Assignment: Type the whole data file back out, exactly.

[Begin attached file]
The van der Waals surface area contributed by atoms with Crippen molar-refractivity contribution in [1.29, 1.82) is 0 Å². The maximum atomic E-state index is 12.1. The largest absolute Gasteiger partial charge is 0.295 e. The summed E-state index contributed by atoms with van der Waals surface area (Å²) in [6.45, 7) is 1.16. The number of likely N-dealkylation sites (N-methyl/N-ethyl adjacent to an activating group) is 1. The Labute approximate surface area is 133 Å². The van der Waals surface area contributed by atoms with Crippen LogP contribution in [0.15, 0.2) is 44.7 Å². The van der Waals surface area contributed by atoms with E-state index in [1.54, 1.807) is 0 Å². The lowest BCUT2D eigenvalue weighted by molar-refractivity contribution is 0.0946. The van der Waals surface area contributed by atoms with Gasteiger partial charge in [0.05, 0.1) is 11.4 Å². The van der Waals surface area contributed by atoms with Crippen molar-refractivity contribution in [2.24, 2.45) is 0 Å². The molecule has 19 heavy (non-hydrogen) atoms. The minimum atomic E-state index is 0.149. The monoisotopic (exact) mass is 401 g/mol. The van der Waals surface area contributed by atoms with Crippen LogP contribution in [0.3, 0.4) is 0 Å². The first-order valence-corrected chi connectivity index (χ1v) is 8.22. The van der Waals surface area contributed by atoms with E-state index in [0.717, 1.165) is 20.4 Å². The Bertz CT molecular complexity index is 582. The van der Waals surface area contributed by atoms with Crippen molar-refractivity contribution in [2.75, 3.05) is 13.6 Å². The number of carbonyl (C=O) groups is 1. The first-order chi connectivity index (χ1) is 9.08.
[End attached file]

The van der Waals surface area contributed by atoms with Crippen molar-refractivity contribution in [1.29, 1.82) is 0 Å². The maximum atomic E-state index is 12.1. The largest absolute Gasteiger partial charge is 0.295 e. The summed E-state index contributed by atoms with van der Waals surface area (Å²) in [6.45, 7) is 1.16. The number of likely N-dealkylation sites (N-methyl/N-ethyl adjacent to an activating group) is 1. The Labute approximate surface area is 133 Å². The van der Waals surface area contributed by atoms with Crippen LogP contribution in [0.15, 0.2) is 44.7 Å². The van der Waals surface area contributed by atoms with E-state index in [1.54, 1.807) is 0 Å². The lowest BCUT2D eigenvalue weighted by molar-refractivity contribution is 0.0946. The van der Waals surface area contributed by atoms with Gasteiger partial charge in [0.05, 0.1) is 11.4 Å². The van der Waals surface area contributed by atoms with Crippen molar-refractivity contribution in [2.24, 2.45) is 0 Å². The molecule has 19 heavy (non-hydrogen) atoms. The minimum atomic E-state index is 0.149. The monoisotopic (exact) mass is 401 g/mol. The van der Waals surface area contributed by atoms with Crippen LogP contribution in [0.3, 0.4) is 0 Å². The first-order valence-corrected chi connectivity index (χ1v) is 8.22. The van der Waals surface area contributed by atoms with E-state index in [0.717, 1.165) is 20.4 Å². The Bertz CT molecular complexity index is 582. The van der Waals surface area contributed by atoms with Crippen molar-refractivity contribution in [2.75, 3.05) is 13.6 Å². The number of carbonyl (C=O) groups is 1. The first-order chi connectivity index (χ1) is 9.08.